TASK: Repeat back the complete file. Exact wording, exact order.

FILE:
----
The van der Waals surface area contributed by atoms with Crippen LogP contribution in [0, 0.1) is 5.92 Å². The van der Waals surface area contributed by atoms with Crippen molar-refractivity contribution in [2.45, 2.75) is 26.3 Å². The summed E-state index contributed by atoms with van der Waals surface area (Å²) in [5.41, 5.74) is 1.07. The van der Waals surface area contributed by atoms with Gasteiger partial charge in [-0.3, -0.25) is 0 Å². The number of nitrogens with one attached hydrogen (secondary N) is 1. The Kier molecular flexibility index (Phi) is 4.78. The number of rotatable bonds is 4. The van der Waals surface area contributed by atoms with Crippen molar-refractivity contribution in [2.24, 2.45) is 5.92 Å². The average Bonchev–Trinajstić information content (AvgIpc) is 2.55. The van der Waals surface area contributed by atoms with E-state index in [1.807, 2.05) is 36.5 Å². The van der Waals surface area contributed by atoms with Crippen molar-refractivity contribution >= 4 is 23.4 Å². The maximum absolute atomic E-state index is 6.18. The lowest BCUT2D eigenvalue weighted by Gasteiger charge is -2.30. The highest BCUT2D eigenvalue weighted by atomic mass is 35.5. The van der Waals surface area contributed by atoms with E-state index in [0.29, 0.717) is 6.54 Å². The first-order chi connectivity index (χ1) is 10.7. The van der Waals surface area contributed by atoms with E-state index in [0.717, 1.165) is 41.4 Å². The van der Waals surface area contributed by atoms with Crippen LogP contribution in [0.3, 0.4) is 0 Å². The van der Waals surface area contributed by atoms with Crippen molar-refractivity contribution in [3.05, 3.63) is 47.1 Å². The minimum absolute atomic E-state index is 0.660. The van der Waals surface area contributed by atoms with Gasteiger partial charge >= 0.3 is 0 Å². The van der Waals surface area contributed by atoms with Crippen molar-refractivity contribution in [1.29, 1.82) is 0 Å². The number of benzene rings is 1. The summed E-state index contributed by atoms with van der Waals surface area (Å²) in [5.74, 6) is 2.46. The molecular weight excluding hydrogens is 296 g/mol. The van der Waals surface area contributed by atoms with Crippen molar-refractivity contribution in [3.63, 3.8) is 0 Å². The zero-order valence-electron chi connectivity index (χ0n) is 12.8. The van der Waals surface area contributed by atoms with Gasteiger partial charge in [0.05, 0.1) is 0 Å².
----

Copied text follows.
The van der Waals surface area contributed by atoms with Crippen LogP contribution in [0, 0.1) is 5.92 Å². The van der Waals surface area contributed by atoms with Crippen molar-refractivity contribution in [2.45, 2.75) is 26.3 Å². The summed E-state index contributed by atoms with van der Waals surface area (Å²) in [5.41, 5.74) is 1.07. The van der Waals surface area contributed by atoms with Gasteiger partial charge in [-0.3, -0.25) is 0 Å². The number of nitrogens with one attached hydrogen (secondary N) is 1. The Kier molecular flexibility index (Phi) is 4.78. The number of rotatable bonds is 4. The van der Waals surface area contributed by atoms with Crippen molar-refractivity contribution in [2.24, 2.45) is 5.92 Å². The average Bonchev–Trinajstić information content (AvgIpc) is 2.55. The van der Waals surface area contributed by atoms with E-state index in [1.807, 2.05) is 36.5 Å². The van der Waals surface area contributed by atoms with Crippen molar-refractivity contribution >= 4 is 23.4 Å². The maximum absolute atomic E-state index is 6.18. The lowest BCUT2D eigenvalue weighted by Gasteiger charge is -2.30. The highest BCUT2D eigenvalue weighted by atomic mass is 35.5. The van der Waals surface area contributed by atoms with E-state index in [0.29, 0.717) is 6.54 Å². The first-order chi connectivity index (χ1) is 10.7. The van der Waals surface area contributed by atoms with E-state index in [0.717, 1.165) is 41.4 Å². The van der Waals surface area contributed by atoms with Crippen LogP contribution in [0.3, 0.4) is 0 Å². The van der Waals surface area contributed by atoms with Crippen molar-refractivity contribution in [3.05, 3.63) is 47.1 Å². The minimum absolute atomic E-state index is 0.660. The van der Waals surface area contributed by atoms with Gasteiger partial charge >= 0.3 is 0 Å². The van der Waals surface area contributed by atoms with Crippen molar-refractivity contribution in [1.29, 1.82) is 0 Å². The number of benzene rings is 1. The summed E-state index contributed by atoms with van der Waals surface area (Å²) in [5.74, 6) is 2.46. The molecular weight excluding hydrogens is 296 g/mol. The van der Waals surface area contributed by atoms with Crippen molar-refractivity contribution in [3.63, 3.8) is 0 Å². The zero-order valence-electron chi connectivity index (χ0n) is 12.8. The van der Waals surface area contributed by atoms with Gasteiger partial charge in [0.05, 0.1) is 0 Å².